Young at Heart – the Mouth & Body Connection

You likely already know that following a healthy lifestyle is the secret to living a longer, happier, and healthier life. What many adults overlook, however, is how their oral health is connected to the risks of cardiovascular disease, stroke and diabetes.

Senior dental health

We’re living longer, healthier, and more productive lives than any other time in history. Adults are crushing the stereotypical profile of what it means to grow older by taking control of their physical, spiritual and mental well-being. In the course of living the best life you can, don’t overlook your oral health!

Research continues to find links between oral health and cardiovascular health and other systemic diseases. Bacteria and inflammation from periodontitis, or gum disease, is thought to be the culprit in connection with cases of diabetes, stroke, and heart disease. While researchers debate the causes and effects, the links seem clear. Take action now by improving your oral health.

Here are the top 5 ways to help maintain and improve your oral health to stay young at heart:

1. Exercise your arms – brush and floss

The foods we eat break down quickly in the mouth into bacteria and settle into the spaces on and inbetween teeth. This bacteria can lead to inflamation of the gums, periodontitis and ultimately tooth loss. Don’t get old before your time! 
To reduce the risk of periodontitis and other health problems, brush teeth properly two times each day and floss once every day. Antimicrobial mouthrise can offer another level of preventative maintenance to your every day oral health routine.

2. Say goodbye – toss the old toothbrush

Make sure your toothbrush is in tip-top shape. Toss your worn toothbrush after three to four months and replace it with a new soft-bristled brush to protect your gums. Worn toothbrushes simply don’t clean effectively.

3. Take a walk – visit your dentist at least twice each year

Your family dentist can help provide the guidance you need to help keep your teeth for a lifetime. Regular check-ups are especially important so your dentist can monitor changes in your oral and overall health. At George Dental Group, we work as a team with seniors in maintaining and preserving their dental and overall health.

4. Do-it-yourself – monitor your dental health at home

In addition to seeing your dentist and using proper dental hygiene, you should monitor any changes in your teeth and gums at home. Alert your dentist to worrisome changes. The American Dental Association recommends watching for these warning signs of gum disease: bleeding gums during brushing or flossing; red, swollen or tender gums, persistent bad breath; loose or separating teeth; gums that have pulled away from teeth; pus between teeth and gums; changes in the fit of dentures.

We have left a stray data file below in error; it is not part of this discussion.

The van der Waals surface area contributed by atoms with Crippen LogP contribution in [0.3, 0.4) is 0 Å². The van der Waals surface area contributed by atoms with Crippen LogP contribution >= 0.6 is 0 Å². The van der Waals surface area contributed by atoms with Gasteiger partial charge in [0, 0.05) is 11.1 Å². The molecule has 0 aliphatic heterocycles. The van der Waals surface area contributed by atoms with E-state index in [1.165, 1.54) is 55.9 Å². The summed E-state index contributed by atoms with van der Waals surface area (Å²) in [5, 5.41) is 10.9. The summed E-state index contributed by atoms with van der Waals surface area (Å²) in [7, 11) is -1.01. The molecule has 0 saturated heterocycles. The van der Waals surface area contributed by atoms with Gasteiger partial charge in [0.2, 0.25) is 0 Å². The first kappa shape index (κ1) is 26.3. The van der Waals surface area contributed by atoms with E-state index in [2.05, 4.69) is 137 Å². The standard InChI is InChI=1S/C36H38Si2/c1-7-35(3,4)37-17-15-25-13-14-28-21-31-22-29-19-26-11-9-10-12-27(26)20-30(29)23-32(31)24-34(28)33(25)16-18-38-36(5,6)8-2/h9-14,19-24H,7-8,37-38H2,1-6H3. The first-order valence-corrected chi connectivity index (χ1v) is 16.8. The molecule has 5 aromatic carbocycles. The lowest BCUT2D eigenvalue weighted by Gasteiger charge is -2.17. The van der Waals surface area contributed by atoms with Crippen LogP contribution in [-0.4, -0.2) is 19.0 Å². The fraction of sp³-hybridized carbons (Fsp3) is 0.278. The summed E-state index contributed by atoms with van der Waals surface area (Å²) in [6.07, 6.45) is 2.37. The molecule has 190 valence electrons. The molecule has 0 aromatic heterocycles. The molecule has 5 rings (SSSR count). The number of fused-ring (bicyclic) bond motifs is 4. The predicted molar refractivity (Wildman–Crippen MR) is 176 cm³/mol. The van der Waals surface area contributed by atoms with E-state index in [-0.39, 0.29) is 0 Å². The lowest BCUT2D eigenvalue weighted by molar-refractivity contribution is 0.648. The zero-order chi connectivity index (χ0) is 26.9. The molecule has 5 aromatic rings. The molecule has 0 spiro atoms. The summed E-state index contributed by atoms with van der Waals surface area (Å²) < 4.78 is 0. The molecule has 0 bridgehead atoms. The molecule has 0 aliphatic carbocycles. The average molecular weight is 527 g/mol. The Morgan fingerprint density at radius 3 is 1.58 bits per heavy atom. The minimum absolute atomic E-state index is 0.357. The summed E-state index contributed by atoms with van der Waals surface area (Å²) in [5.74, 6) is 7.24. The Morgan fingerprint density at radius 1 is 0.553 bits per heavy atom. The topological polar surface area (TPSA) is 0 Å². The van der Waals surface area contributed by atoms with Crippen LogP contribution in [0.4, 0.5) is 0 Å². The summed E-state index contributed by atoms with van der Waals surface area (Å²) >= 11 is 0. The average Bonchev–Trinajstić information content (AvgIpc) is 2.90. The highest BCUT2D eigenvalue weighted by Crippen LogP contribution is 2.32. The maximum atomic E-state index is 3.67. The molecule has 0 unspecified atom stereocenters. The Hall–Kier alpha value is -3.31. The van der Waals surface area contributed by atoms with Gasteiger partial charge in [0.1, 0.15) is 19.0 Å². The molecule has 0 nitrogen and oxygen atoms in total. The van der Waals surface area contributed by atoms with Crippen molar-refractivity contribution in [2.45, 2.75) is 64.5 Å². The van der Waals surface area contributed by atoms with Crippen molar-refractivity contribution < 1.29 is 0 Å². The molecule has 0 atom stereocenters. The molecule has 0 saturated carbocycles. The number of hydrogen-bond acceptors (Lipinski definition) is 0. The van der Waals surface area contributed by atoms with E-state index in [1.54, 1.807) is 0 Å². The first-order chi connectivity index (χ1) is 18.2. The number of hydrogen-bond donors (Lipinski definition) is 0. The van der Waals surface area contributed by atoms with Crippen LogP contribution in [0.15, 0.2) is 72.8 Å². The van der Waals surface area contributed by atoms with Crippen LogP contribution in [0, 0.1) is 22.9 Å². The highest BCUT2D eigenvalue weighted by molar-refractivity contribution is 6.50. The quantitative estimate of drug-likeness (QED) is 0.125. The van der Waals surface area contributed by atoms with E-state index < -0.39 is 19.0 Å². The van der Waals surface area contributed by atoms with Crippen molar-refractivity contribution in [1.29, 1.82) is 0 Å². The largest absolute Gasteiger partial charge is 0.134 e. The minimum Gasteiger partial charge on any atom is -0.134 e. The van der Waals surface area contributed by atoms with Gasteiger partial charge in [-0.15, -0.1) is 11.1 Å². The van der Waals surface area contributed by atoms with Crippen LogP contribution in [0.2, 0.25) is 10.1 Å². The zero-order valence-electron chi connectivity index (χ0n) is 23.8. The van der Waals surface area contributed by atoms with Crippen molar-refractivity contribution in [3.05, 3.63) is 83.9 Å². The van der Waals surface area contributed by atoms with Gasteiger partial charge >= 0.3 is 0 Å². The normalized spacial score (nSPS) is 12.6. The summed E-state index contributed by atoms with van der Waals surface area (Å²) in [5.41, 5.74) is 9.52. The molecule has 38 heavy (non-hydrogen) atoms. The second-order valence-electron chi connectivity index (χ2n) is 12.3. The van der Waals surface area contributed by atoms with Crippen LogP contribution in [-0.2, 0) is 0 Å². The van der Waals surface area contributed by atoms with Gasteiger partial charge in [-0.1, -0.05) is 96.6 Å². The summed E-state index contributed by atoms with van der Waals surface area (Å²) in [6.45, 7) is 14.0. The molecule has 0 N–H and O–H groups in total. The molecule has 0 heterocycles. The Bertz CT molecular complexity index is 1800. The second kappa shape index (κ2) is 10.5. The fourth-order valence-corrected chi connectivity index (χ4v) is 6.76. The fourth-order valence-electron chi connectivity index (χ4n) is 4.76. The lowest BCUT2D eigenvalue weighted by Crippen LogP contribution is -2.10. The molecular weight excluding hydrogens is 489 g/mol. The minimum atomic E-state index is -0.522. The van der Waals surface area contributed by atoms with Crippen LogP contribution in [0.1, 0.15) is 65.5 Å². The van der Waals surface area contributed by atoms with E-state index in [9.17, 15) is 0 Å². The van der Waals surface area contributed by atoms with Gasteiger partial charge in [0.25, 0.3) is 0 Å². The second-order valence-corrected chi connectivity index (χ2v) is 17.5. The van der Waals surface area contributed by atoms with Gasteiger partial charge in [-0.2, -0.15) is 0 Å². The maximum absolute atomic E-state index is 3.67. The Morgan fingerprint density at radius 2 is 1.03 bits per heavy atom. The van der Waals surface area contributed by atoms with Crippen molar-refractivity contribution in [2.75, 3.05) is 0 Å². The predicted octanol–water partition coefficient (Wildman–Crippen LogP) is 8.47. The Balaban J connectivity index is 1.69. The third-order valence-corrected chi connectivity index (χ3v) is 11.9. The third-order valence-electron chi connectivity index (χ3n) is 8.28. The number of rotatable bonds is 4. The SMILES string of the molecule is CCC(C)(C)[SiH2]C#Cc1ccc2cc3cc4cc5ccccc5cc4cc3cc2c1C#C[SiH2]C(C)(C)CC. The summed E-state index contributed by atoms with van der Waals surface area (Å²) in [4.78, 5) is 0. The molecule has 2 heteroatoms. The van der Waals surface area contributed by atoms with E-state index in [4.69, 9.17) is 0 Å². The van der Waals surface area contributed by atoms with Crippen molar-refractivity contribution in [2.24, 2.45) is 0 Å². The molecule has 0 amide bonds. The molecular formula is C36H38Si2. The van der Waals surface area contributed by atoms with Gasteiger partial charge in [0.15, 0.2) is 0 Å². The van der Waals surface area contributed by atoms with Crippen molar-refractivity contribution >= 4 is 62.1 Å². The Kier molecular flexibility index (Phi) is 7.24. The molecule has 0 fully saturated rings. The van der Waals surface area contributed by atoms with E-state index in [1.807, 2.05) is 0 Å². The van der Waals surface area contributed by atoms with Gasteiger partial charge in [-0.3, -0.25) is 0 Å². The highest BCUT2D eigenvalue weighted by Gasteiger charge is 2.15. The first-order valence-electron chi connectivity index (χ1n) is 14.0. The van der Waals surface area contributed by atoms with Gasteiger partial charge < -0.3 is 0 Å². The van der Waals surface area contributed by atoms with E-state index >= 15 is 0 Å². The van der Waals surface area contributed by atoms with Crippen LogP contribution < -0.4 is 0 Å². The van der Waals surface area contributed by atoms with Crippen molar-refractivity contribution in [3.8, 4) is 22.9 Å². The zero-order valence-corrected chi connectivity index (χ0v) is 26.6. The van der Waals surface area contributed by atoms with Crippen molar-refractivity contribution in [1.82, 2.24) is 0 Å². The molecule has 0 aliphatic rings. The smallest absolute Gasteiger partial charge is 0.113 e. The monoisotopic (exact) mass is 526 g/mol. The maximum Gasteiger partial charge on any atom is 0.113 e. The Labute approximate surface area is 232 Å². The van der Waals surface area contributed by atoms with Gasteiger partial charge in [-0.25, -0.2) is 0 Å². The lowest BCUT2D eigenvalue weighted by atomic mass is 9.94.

5. Get to know your food – eat a balanced diet

Aging adults should boost their intake of vitamins and other nutrients from food sources – not only supplements. Look for foods that are rich in Vitamin C to promote gum health and Vitamin A to protect tooth enamel. Foods rich in vitamin C are citrus fruits, bell peppers, tomatoes, brussel sprouts, broccoli and cantaloupe. Vitamin A can be found in foods such as dark leafy greens, kale, carrots and sweet potatoes.
To jump start your progress, try our recipe for Crunchy Chopped Salad, courtesy of the American Academy of Costmetic Dentistry.

By following these easy tips, you can keep help keep your oral health in terrific shape for a lifetime. At George Dental, we focus on senior dental care and the special oral health needs of our guests who are young at heart.

Recipe for a Healthier Smile


1 cup celery, chopped
¼ cup red pepper, chopped
1 Tablespoon onion, red, green or white,
finely chopped
4 leaves fresh basil, chopped, or
¼ teaspoon dried basil
2 drops stevia, or 1 teaspoon honey, to taste
1 teaspoon raspberry vinegar
1 teaspoon cold pressed extra virgin olive oil,
Sea salt, a pinch or two, to taste
Fresh ground pepper corn, a pinch or two,
to taste
Chop the vegetables and basil, if using fresh,
and place in a medium bowl. If using dried basil, keep in a separate bowl. In a small bowl, mix the vinegar, stevia (or
honey), salt, pepper, olive oil (optional), and 2
teaspoons of water; add dried basil if using this
instead of fresh. Stir and pour over vegetables.
Toss well to coat. Divide into two servings.
Recipes for a Healthy Smile – AACD